Giraffe tramples baby girl to death, leaves mother fighting for life in unprovoked attack at game park

Giraffe tramples baby girl to death, leaves mother fighting for life in unprovoked attack at game park
Representative photo (Robert Eyers/iStock/Getty Images)

JOHANNESBURG, SOUTH AFRICA: A baby girl was crushed to death and her mother hospitalized in critical condition after a giraffe trampled them in a game park in Hluhluwe.

The mother and daughter duo was visiting the Kuleni Game Park near the port city of Durban on Wednesday afternoon, October 19, when tragedy struck. The one-year-old infant and her 25-year-old mother were left with catastrophic injuries after the raging giraffe suddenly attacked them without provocation. Both were reportedly crushed by the giant creature and subsequently rushed to a nearby hospital. Unfortunately, the baby succumbed to injuries during surgery to save her life, while the mother remains in critical condition at the time of publication.

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Park officials believe the giraffe may have been trying to protect her calf as pictures showed the dead animal next to the family's crushed car. It is unclear whether the animal was shot dead during the attack after emergency crews responded to the scene. Reports suggest the mother and daughter were not tourists but a local family staying at a lodge with their father who worked in the wildlife reserve. "The 25-year-old mother and her 16-month-old child were at Kuleni Farm in Hluhluwe when they were trampled by a giraffe," Lieutenant Colonel Nqobile Gwala told News24. "The child was taken to the nearest doctor's room where she died and the mother was rushed to the hospital for medical attention. She is reported to be in critical condition. The circumstances surrounding the incident are being investigated."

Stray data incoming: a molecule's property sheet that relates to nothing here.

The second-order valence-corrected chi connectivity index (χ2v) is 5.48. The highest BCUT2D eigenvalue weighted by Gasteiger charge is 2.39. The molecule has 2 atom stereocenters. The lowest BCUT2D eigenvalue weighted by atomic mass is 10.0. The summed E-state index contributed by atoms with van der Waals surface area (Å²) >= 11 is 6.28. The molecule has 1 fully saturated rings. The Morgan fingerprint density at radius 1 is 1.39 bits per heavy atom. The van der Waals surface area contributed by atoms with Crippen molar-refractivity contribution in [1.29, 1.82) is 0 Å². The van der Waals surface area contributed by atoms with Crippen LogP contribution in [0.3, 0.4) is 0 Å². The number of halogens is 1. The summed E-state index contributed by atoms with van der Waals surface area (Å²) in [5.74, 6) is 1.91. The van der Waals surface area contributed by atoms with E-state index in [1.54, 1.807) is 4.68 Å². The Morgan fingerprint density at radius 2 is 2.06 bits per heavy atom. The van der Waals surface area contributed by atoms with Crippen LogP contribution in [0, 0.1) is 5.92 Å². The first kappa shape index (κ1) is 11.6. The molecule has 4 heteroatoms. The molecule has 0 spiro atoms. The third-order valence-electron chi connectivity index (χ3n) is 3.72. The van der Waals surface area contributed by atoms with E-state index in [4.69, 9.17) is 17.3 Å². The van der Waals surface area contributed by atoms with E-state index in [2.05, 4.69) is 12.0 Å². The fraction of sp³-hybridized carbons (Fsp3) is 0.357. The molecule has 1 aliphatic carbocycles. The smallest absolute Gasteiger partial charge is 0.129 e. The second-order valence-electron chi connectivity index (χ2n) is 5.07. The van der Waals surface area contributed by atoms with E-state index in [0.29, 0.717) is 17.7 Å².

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It's worth noting that giraffes grow up to a staggering 19 feet and can weigh over a ton. Besides being the world's tallest mammal, males are known to become aggressive in mating season and females can display aggression when protecting their young. They use their strong legs and necks to whiplash their victims and attacks on humans are often fatal.

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A tower of giraffes at sunrise in the Mashatu game reserve on July 27, 2010 in Mapungubwe, Botswana. Mashatu is a 46,000 hectare reserve located in Eastern Botswana where the Shashe river and Limpopo river meet.
A tower of giraffes at sunrise in the Mashatu game reserve on July 27, 2010, in Mapungubwe, Botswana (Photo by Cameron Spencer/Getty Images)

Kuleni Game Park -- a former cattle farm turned staycation park -- is home to a collection of luxury bush lodges in the Hluhluwe area of South Africa "geared towards families, friends or couples," per its website. The park promises visitors an extraordinary experience, especially for those who are interested in observing the "diversity of wildlife, flora, and birdlife." The website also boasts that tourists can "enjoy close encounters with animals while walking or cycling the numerous trails." Guests, however, are warned that the animals are wild in nature and therefore unpredictable. Kuleni recommends keeping a safe distance at all times. The park offers turtle tours, boat rides, and scuba diving, as well as interacting with elephants, and crocodile cruises.

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Giraffes are known to attack humans when they feel threatened. In 2018, MEAWW reported how British scientist Dr. Katy Williams, 36, and her son Finn, 3, were left critically injured after both were attacked by a female giraffe in South Africa. They were saved from certain death only after the intervention of her husband Dr. Sam Williams, 40, who was out jogging on the wildlife estate where they lived and worked. Sam somehow managed to drive off the agitated giraffe and called the emergency services before his wife and child were airlifted from the Blyde Wildlife Estate in Hoedspruit in Limpopo province. Both remained in comas for a month but eventually made a full recovery. Just a few months earlier, a wildlife cameraman was attacked and killed by a raging giraffe when it battered him with a fatal swipe with its long neck, per The Scottish Sun. 
 

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Disclaimer : This is based on sources and we have been unable to verify this information independently.

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